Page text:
“Children are gifts. They are not ours for the breaking. They are ours for the making.” Dan Pearce
Praise is an important aspect of interpersonal communication with young children, aimed to motivate achievement and expected behaviour. With regard to young children the praise from adults provides a basic knowledge, on which basis children will learn and understand the social consequences of one’s actions, in a meaningful manner. Praise of young children, the expressions of the adult’s pleasure as well as the children’s pleasure in the mastery of skills, also provides a framework in which children move from intrinsic pleasure in mastery to socially derived, aimed pride.
“Sweet words are like honey, a little may refresh, but too much gluts the stomach.” Anne Bradstreet
Such pride eliciting situations must be pleasurable events, but equally they also, in some measure, need to be challenging, as once a skill is mastered and no longer offers a challenge, it loses its ability to evoke pride. The spontaneous verbalisations of happiness, pride of adults, who tend to give praise for the higher or highest performance levels of the young child, support children in learning standards of performance which warrant the expression of pride later in life.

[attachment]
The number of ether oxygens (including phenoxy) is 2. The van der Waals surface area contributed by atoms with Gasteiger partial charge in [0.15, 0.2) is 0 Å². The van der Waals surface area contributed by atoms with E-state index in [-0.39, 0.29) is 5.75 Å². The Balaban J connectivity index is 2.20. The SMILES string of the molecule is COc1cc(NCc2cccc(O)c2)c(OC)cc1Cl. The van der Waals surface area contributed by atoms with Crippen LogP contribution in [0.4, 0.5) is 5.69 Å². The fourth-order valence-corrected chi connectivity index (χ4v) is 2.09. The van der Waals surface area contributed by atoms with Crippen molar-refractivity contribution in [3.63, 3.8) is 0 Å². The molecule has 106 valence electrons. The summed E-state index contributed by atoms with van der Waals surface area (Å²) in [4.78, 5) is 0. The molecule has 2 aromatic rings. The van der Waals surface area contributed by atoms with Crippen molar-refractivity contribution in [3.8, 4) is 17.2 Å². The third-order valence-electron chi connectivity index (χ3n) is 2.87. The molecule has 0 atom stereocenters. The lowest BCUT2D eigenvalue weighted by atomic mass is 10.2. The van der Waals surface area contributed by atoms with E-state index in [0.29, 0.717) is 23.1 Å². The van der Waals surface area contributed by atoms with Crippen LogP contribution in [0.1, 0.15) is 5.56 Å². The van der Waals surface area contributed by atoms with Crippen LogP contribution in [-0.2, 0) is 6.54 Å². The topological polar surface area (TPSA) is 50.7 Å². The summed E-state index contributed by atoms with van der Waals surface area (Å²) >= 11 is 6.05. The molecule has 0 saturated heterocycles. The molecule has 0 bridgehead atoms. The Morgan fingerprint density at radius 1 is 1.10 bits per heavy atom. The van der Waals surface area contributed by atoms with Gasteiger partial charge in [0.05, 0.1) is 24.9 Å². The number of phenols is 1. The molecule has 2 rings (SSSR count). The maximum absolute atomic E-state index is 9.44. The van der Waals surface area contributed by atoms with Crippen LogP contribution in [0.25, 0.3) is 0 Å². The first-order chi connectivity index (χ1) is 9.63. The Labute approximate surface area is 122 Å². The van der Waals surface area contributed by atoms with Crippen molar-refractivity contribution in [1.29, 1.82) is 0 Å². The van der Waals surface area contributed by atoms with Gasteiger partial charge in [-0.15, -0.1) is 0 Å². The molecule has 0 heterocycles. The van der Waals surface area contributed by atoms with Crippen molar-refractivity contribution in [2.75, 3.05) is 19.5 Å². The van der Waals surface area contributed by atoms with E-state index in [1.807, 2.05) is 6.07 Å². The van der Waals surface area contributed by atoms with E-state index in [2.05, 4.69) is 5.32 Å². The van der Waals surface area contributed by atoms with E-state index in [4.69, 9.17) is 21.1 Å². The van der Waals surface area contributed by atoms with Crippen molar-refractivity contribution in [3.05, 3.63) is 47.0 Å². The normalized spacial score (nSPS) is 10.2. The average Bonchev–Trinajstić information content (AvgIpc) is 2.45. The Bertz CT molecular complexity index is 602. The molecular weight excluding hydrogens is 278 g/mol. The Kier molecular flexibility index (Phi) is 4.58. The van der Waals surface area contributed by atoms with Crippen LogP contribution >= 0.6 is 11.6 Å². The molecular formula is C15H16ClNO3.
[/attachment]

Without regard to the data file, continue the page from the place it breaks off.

Baking is the perfect activity to apply this teaching method. It educates about life within many areas of the curriculum, it offers opportunities to succeed on various levels and it is perfectly suited for a positive social environment. Let alone the fact, that baking feeds the entire society of family and friends…
“We would worry less if we praised more. Thanksgiving is the enemy of discontent and dissatisfaction.” H.A. Ironside
350 g plain flour, plus extra for rolling
1 tsp bicarbonate of soda
2 tsp ground ginger
1 tsp ground cinnamon
125 g butter
175 g brown sugar
4 tbsp honey
“Stop giving meaningless praise and start giving meaningful action.” Steve Maraboli
Sift together the flour, bicarbonate of soda, ginger and cinnamon and pour into a bowl. Add the butter and blend until the mix looks like breadcrumbs. Stir in the sugar. Lightly beat the egg and honey together, add to the mixture and stir until it clumps together. Tip the dough out, knead briefly until smooth, wrap in clingfim and leave to chill in the fridge for 15 minutes.
Preheat the oven to 180 degrees C. Line the baking trays with greaseproof paper. Roll the dough out to a 0.5 cm thickness on a lightly floured surface. Using cutters, cut out the shapes and place on the baking tray, leaving a gap between them. Bake for 12-15 minutes, or until lightly golden-brown. Leave on the tray for 10 minutes and then move to a wire rack to finish cooling. When cooled decorate with the writing thick icing. (If making a gingerbread house, use royal icing or caramel instead, and make sue the side are stuck sturdy, before placing on the roof).
“I do not care so much what I am to others as I care what I am to myself.” Michel de Montaigne